The United Nations said on Wednesday that thousands more Palestinians have left northern Gaza on foot as a result of increasing despair over the diminishing food and water supplies, increased bombardment, and the impending arrival of Israeli troops and tanks.

Over 70% of Gaza's 2.3 million residents have already fled their homes, but as the conflict that Hamas' Oct. 7 attack inside Israel began to enter its second month has seen an increase in the number of Palestinians heading south. There is no sign of an end to the war, and within the beleaguered Palestinian enclave, the humanitarian situation is getting worse.

Northern gaza

Due to the suffering of the people, Israel is coming under increasing international pressure. On Wednesday, the Group of Seven industrialized nations demanded that food, gasoline, water, and medication be delivered "unimpeded" and that there be "humanitarian pauses" in the battle. Benjamin Netanyahu, the Israeli prime minister, has so far rejected such requests while maintaining the potential of shorter pauses in hostilities.

It is unclear how Israel can keep control over the coastal enclave forever, but it has stated that its campaign to overthrow Hamas and destroy its military capabilities would be protracted and arduous. In Israel, where attention has been focused on the whereabouts of the more than 240 hostages held by Hamas and other militant organizations, support for the war is still high.

Around 15,000 Palestinians evacuated northern Gaza on Tuesday, the U.N. Office for the Coordination of Humanitarian Affairs reports, which is three times as many as left on Monday. They are utilizing the major north-south roadway in Gaza during a four-hour timeframe that Israel has declared every day.

Children, the elderly, and those with disabilities are among those escaping; the majority carried only a few essentials with them, according to the U.N. agency. While some claim they had to pass Israeli checkpoints and witnessed arrests, others waved white flags and raised their palms as they passed Israeli tanks.

Since October 21, hundreds of vehicles delivering relief have been permitted to cross into Gaza from Egypt. However, relief workers claim that the help falls well short of the growing requirements.

Gaza City's Shati refugee camp, which houses Palestinian families who fled or were pushed out of what is now Israel during the 1948 conflict surrounding its founding, was the scene of thunderous explosions that residents reported hearing throughout the night and into Wednesday.


Gaza City resident Mohamed Abed claimed, "The bombings were close and heavy."

Rear Adm. Daniel Hagari, the top spokesman for the Israeli army, declared late on Tuesday that Israeli ground forces had entered "the depths of Gaza City." Without revealing his whereabouts, the Israeli military claimed on Wednesday to have assassinated a key figure in Hamas' development of rockets and other armaments.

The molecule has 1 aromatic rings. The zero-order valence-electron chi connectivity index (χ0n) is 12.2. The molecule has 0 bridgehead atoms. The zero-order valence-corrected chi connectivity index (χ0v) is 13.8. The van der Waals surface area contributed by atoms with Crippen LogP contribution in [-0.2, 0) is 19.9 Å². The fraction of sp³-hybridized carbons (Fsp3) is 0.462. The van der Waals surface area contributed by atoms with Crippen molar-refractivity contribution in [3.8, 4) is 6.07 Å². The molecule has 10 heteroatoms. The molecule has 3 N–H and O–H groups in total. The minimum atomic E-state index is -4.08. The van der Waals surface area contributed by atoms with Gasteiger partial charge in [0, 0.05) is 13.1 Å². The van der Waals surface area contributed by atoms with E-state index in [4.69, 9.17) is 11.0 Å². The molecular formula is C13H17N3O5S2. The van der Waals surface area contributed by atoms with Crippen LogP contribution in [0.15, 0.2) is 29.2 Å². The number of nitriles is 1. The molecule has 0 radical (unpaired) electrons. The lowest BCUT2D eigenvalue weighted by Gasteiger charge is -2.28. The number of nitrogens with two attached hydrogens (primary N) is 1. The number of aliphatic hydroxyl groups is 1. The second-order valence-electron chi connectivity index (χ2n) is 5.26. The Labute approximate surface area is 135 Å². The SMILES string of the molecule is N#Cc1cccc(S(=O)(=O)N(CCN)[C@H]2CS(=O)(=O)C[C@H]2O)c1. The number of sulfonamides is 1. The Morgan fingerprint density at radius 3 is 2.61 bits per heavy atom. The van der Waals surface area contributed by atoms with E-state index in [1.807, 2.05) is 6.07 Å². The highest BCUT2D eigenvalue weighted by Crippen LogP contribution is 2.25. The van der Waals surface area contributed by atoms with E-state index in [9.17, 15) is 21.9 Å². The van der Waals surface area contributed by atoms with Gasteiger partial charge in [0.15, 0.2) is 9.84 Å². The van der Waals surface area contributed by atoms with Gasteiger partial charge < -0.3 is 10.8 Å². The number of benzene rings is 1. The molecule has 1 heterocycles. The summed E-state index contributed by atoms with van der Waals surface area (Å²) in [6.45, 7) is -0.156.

Israel's soldiers have not advanced far or reached Gaza City, according to Hamas. Independent verification of allegations made by either side on the battlefield was not practicable.

Israel is concentrating its efforts on Gaza City, which had a population of around 650,000 prior to the conflict and is believed by the IDF to be the location of Hamas' senior leadership as well as a massive network of tunnels. Israel has ordered hundreds of thousands of Gazans to leave the north in recent weeks, despite the fact that Israel often hits what it claims are militant targets in the south, frequently killing civilians in the process.

Still residing in the north are tens of thousands of Palestinians, many of whom are taking refuge in hospitals or UN schools. The U.N. relief office said that the final operating bakeries closed on Tuesday due to a shortage of wheat, fuel, and water. The north has been without running water for weeks. According to the report, hospitals that are limited on supplies are operating without anesthetic during procedures, including amputations.

Ameer Ghalban stated that the two of them had survived on one piece of bread a day for the previous three days while pushing an elderly cousin in a wheelchair down Gaza's major roadway. "The bulk of people have fled their homeland due to Gaza's total blockade. We don't have any wheat, water, or electricity," he said.

In the south, where hundreds of thousands of displaced people are crammed into temporary shelters, the situation is not much better. The U.N. office states that 600 people must share a single restroom at once.

Early on Wednesday, an airstrike in Khan Yunis, in the southern town, destroyed one home and injured another. An Associated Press reporter who saw the arrival of first responders carried the remains of six individuals recovered from the rubble—two women and a child—to a neighboring hospital. A spike in the toll was anticipated.

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Kayode Olorundare

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